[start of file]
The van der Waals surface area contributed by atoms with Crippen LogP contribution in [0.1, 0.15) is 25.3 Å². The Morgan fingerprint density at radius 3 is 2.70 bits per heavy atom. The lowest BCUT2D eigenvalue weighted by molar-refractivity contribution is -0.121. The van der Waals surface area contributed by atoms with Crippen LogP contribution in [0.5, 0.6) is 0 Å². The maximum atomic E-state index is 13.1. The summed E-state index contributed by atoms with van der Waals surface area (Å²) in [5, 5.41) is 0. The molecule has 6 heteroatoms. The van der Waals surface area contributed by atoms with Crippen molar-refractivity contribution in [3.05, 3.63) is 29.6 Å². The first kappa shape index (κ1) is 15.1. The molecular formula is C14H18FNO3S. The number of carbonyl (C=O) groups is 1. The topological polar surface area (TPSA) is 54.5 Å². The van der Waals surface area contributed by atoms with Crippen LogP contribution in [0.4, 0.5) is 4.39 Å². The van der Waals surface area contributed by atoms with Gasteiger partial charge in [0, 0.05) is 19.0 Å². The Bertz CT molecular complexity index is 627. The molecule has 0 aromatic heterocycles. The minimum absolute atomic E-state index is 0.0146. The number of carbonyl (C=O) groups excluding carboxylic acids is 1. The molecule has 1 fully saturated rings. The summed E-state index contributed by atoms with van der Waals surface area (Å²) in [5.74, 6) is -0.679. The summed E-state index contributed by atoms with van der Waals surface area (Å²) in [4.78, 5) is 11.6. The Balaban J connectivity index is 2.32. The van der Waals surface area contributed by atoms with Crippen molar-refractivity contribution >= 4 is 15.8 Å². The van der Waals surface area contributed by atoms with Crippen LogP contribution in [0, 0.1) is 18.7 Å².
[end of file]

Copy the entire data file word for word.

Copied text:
The van der Waals surface area contributed by atoms with Crippen LogP contribution in [0.1, 0.15) is 25.3 Å². The Morgan fingerprint density at radius 3 is 2.70 bits per heavy atom. The lowest BCUT2D eigenvalue weighted by molar-refractivity contribution is -0.121. The van der Waals surface area contributed by atoms with Crippen LogP contribution in [0.5, 0.6) is 0 Å². The maximum atomic E-state index is 13.1. The summed E-state index contributed by atoms with van der Waals surface area (Å²) in [5, 5.41) is 0. The molecule has 6 heteroatoms. The van der Waals surface area contributed by atoms with Crippen molar-refractivity contribution in [3.05, 3.63) is 29.6 Å². The first kappa shape index (κ1) is 15.1. The molecular formula is C14H18FNO3S. The number of carbonyl (C=O) groups is 1. The topological polar surface area (TPSA) is 54.5 Å². The van der Waals surface area contributed by atoms with Crippen LogP contribution in [0.4, 0.5) is 4.39 Å². The van der Waals surface area contributed by atoms with Gasteiger partial charge in [0, 0.05) is 19.0 Å². The Bertz CT molecular complexity index is 627. The molecule has 0 aromatic heterocycles. The minimum absolute atomic E-state index is 0.0146. The number of carbonyl (C=O) groups excluding carboxylic acids is 1. The molecule has 1 fully saturated rings. The summed E-state index contributed by atoms with van der Waals surface area (Å²) in [5.74, 6) is -0.679. The summed E-state index contributed by atoms with van der Waals surface area (Å²) in [4.78, 5) is 11.6. The Balaban J connectivity index is 2.32. The van der Waals surface area contributed by atoms with Crippen molar-refractivity contribution >= 4 is 15.8 Å². The van der Waals surface area contributed by atoms with Crippen LogP contribution in [0, 0.1) is 18.7 Å².